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Over the last several months, I read two books that any teacher of US History should be aware of: "The Burden: African Americans and the Enduring Impact of Slavery," edited by Rochelle Riley, with a foreword by Nikole Hannah-Jones, and "The Color of Law: A Forgotten History of How our Government Segregated America," by Richard Rothstein. The first book is a set of shorter and longer essays by a range of authors on topics such as Black women and the "legacies of defiance;" a military family descended from slaves; "sports industries as plantations;"  "everyday rebellions;" and civil rights and schools, among other topics. All of these essays are compelling; some ...
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The Lynching Museum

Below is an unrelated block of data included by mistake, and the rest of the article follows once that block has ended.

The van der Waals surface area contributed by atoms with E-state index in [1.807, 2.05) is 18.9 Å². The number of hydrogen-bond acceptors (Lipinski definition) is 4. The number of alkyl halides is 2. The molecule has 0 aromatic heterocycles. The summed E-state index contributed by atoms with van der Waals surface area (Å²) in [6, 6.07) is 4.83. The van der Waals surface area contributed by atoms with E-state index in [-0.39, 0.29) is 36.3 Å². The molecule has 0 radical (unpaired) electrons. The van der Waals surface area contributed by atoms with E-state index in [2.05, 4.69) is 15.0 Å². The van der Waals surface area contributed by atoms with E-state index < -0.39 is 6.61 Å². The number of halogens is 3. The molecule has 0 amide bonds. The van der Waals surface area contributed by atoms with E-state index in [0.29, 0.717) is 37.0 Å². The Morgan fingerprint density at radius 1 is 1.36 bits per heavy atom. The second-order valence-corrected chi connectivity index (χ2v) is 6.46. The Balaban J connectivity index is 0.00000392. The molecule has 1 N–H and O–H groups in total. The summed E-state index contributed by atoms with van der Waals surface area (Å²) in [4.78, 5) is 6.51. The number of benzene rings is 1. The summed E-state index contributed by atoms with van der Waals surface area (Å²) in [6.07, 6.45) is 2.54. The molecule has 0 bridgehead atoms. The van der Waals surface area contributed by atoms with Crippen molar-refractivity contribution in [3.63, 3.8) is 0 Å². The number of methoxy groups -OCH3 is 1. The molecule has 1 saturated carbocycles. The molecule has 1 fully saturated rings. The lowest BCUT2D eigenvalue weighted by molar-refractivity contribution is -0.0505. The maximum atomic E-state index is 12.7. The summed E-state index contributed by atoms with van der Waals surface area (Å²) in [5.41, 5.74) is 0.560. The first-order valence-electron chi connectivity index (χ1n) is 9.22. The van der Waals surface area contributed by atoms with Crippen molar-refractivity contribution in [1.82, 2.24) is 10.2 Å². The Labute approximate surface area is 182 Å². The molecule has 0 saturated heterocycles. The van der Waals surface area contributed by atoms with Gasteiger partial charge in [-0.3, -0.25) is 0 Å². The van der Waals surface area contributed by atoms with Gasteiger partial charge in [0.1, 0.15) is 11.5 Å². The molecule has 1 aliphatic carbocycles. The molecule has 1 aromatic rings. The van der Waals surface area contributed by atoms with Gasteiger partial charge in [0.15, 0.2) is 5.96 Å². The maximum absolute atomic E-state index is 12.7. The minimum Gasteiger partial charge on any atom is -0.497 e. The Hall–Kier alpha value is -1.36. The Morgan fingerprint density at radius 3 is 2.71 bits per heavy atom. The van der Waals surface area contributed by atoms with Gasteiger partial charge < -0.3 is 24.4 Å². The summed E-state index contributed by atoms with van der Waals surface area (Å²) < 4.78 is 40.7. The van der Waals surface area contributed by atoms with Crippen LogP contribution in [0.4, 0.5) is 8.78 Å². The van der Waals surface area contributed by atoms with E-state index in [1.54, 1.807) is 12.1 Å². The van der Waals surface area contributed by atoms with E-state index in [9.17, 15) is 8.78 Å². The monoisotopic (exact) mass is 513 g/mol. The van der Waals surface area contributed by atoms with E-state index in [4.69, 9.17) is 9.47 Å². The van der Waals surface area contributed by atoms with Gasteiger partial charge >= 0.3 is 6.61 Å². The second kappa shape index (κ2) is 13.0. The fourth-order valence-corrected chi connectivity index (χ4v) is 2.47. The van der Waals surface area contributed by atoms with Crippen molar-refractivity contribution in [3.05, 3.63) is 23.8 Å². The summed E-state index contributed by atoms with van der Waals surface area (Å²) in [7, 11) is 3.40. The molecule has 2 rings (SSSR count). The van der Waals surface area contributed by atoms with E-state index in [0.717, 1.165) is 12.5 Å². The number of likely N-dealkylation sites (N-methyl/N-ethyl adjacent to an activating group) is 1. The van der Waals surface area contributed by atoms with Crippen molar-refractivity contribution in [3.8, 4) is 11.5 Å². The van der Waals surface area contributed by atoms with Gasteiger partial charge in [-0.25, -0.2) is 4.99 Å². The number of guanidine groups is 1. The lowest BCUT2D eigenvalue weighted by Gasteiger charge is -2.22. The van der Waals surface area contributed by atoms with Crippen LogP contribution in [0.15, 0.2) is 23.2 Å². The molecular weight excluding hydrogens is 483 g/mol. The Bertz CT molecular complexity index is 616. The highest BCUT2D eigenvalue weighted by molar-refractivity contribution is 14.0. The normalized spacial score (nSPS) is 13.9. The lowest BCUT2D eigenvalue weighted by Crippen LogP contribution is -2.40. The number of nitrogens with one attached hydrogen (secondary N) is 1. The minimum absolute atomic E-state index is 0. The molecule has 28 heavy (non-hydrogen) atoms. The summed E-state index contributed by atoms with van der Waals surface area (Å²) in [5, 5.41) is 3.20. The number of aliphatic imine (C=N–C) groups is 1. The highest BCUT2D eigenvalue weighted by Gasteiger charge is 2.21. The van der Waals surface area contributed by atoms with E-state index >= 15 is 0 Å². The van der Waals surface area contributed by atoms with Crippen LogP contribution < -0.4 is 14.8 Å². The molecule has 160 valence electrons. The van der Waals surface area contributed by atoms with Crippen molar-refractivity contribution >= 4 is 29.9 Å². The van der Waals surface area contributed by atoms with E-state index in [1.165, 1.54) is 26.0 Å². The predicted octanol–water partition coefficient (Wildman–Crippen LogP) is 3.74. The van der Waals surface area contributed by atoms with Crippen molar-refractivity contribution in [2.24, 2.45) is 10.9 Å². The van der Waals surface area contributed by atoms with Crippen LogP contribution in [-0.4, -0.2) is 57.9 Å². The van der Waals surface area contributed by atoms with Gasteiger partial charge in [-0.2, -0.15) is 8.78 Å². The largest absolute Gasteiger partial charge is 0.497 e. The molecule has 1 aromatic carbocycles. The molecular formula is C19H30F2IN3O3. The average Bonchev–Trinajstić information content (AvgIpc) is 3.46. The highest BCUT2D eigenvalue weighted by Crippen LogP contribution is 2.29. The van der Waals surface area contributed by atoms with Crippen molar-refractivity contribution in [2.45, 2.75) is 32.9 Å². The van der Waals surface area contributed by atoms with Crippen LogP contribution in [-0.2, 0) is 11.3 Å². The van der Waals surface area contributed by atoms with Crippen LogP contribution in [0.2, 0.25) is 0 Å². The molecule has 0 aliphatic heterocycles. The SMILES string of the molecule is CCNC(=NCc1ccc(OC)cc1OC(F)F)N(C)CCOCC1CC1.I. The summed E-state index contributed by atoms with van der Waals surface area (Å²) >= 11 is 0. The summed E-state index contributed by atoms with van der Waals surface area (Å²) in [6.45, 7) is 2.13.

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They hung in reverend silence, those slabs of steel stained with orange, gold, sienna, burnt umber, chocolate, ebony identified by county and etched with names and dates – sometimes “Unknown” and the date. There were hundreds of slabs in staggered rows, a memorial to the 4000 victims of lynchings all over the southeast. It was somber and serious, yet peaceful and serene. It was the National Memorial for Peace and Justice, the Memorial Park now open in Montgomery, Alabama. Racial terror lynchings were not restricted to the South but the 20 states identified in the park had the largest number. They included Alabama, Arkansas, Georgia, Florida, Kentucky, Louisiana, ...